Nevada Corporation Scams

Nevada corporation scams

Whenever hear one of those Nevada corporation scams ad on the radio it makes me cringe.  While Nevada corporations are appropriate in certain circumstances, they have little value for real estate investors outside of the state of Nevada.

Here’s the reasons the promoters give for using Nevada corporations, and my debunking of them:

1. No Corporate Income Tax.

True there’s no corporate income tax in Nevada, but what about the state you are doing business in?  If you form a Nevada corporation then transact business in New Yprl, the corporation must pay tax to the state of New York.  If you periodically sell things on the Internet that have no sales tax you might get away with a Nevada corporation not paying state income tax, but if you sell a lot to say, New York customers, you still may end up having to file a state income tax return in that state.

2. Privacy.

Promoters claims there’s more privacy in Nevada corporations because they can issue “bearer” shares that make it anonymous who owns the stock. True, but if you are an officer or director of the corporation, your information is listed on the secretary of state website.  Colorado, by contrast, does not ask for any such information.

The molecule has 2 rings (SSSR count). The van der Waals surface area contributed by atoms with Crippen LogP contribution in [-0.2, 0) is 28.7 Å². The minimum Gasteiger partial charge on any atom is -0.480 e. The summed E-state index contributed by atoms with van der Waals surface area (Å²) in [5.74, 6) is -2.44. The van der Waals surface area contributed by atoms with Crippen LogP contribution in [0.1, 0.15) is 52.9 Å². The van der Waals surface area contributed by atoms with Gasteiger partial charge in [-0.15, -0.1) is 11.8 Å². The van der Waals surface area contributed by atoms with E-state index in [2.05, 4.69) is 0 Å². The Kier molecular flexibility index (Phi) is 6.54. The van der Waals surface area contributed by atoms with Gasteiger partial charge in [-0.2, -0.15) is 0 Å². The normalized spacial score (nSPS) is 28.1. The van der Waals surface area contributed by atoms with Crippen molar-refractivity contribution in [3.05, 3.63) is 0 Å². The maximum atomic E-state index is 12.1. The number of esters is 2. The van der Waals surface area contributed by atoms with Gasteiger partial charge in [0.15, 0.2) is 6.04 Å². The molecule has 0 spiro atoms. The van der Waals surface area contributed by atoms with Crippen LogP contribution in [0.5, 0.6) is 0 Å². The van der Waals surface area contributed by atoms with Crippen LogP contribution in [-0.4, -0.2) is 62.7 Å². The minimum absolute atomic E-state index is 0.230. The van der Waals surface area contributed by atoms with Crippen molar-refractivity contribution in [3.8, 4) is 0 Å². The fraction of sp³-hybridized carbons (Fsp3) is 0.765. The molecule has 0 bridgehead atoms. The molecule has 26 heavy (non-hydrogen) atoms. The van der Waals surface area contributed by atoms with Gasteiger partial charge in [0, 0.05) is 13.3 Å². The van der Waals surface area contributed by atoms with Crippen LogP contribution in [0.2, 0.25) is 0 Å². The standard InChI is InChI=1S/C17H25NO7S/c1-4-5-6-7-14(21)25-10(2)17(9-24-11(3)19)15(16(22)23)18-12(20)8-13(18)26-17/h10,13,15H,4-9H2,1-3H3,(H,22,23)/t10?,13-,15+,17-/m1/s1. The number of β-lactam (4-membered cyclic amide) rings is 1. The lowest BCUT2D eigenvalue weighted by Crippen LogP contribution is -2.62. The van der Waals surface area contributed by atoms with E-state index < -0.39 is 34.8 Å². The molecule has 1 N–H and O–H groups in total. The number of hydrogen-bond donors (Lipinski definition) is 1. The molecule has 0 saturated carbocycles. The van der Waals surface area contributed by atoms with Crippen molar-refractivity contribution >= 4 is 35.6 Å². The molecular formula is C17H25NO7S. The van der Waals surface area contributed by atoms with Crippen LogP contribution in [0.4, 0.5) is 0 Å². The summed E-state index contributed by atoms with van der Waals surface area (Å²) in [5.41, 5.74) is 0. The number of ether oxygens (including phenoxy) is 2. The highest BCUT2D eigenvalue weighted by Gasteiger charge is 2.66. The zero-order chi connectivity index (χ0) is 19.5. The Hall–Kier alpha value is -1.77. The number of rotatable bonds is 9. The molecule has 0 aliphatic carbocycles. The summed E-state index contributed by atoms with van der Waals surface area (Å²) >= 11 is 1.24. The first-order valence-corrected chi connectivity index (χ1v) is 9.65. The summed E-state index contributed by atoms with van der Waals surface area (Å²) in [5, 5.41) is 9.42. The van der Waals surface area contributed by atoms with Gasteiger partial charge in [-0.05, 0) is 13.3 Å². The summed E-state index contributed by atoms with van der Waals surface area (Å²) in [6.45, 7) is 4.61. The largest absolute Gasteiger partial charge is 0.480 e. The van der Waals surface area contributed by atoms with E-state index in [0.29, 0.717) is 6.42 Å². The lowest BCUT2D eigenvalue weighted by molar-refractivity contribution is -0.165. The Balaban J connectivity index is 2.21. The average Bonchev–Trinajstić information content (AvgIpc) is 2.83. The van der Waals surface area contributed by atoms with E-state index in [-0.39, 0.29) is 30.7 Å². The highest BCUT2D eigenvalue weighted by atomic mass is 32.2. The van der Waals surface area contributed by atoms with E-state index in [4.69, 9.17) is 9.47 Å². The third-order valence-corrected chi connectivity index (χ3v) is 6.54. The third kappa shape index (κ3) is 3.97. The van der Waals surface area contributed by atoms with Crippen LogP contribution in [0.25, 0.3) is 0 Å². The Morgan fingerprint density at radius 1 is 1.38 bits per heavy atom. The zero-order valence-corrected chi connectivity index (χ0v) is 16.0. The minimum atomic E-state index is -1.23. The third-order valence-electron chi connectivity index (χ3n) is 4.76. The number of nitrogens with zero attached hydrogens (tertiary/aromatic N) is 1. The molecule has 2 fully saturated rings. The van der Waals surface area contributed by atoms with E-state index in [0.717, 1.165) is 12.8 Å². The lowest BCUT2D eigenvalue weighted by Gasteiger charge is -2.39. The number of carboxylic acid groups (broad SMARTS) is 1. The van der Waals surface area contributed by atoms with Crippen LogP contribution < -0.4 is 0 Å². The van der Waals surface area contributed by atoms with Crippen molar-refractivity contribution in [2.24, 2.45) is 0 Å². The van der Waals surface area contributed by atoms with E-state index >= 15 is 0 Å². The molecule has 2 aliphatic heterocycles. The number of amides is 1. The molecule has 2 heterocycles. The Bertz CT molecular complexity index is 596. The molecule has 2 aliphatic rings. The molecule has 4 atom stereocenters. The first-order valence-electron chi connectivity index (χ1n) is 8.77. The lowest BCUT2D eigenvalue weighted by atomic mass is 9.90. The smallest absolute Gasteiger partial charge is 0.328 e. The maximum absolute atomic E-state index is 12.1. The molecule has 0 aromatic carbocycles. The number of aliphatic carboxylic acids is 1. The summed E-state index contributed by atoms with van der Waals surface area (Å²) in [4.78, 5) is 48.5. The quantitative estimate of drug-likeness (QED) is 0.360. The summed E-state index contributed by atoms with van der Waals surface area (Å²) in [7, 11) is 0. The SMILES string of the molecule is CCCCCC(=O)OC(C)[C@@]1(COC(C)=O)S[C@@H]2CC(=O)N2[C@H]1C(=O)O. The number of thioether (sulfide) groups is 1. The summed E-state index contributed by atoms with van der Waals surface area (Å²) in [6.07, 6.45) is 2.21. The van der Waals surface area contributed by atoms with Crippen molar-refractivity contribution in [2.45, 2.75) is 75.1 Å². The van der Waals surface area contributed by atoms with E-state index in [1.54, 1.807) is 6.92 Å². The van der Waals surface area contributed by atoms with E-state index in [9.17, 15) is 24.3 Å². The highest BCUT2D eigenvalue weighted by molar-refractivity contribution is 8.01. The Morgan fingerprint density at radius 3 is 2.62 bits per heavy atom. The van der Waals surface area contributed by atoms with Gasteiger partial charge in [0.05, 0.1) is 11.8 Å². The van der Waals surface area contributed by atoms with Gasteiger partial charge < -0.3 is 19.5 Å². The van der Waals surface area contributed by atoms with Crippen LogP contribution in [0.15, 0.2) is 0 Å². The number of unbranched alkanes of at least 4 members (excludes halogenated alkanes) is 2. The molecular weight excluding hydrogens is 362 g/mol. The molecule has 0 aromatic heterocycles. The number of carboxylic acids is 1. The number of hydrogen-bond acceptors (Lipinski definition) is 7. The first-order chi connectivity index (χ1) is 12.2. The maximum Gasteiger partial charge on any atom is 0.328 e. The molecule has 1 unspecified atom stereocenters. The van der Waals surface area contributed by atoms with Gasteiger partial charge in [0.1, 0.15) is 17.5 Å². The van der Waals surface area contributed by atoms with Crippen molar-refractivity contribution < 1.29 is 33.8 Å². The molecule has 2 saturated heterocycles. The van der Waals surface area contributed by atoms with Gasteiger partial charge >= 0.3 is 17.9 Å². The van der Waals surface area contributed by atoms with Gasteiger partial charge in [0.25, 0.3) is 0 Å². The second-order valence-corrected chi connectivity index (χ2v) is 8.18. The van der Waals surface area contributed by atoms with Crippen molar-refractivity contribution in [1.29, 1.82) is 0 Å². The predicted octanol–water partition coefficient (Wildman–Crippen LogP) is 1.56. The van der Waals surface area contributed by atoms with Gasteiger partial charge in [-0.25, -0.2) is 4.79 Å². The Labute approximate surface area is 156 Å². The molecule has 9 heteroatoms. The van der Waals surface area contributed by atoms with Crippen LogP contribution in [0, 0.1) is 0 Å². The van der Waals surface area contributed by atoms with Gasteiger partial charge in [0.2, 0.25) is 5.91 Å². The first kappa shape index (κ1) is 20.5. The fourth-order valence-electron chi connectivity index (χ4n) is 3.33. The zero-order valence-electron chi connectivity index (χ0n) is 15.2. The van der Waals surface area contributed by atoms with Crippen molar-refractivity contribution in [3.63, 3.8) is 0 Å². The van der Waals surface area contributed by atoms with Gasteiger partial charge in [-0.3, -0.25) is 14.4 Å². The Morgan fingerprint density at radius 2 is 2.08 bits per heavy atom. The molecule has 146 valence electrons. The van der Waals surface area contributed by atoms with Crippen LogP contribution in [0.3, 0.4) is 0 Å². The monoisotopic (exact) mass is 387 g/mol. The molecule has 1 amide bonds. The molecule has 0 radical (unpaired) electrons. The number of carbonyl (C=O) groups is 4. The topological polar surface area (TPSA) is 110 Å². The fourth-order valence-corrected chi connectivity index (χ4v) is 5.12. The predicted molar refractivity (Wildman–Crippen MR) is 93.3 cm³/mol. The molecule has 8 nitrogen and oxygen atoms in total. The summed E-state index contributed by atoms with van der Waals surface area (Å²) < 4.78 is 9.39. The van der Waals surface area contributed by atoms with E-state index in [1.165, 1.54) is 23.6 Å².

3. Directors Have Limited Liability.

True, Nevada law limits the liability of officers and directors.  But from what?  From shareholder derivative actions.  If you are a public company with many shareholders, this can be of benefit.  However, most people are small, family companies who are both shareholders and directors.  What protection does this provide you with?

4. Cost.

The cost of having a registered agent in Nevada and annual filing fees are doubled if you file in Nevada. If you do business in another state, like Texas, you must register there as a “foreign” entity and pay several hundred dollars more.  In short, having a foreign entity only doubles your expenses.

As you can see, these promoters are out to benefit themselves by selling Nevada corporations as the “holy grail”.  Most investors would be better off incorporating in their own state where they primarily do business.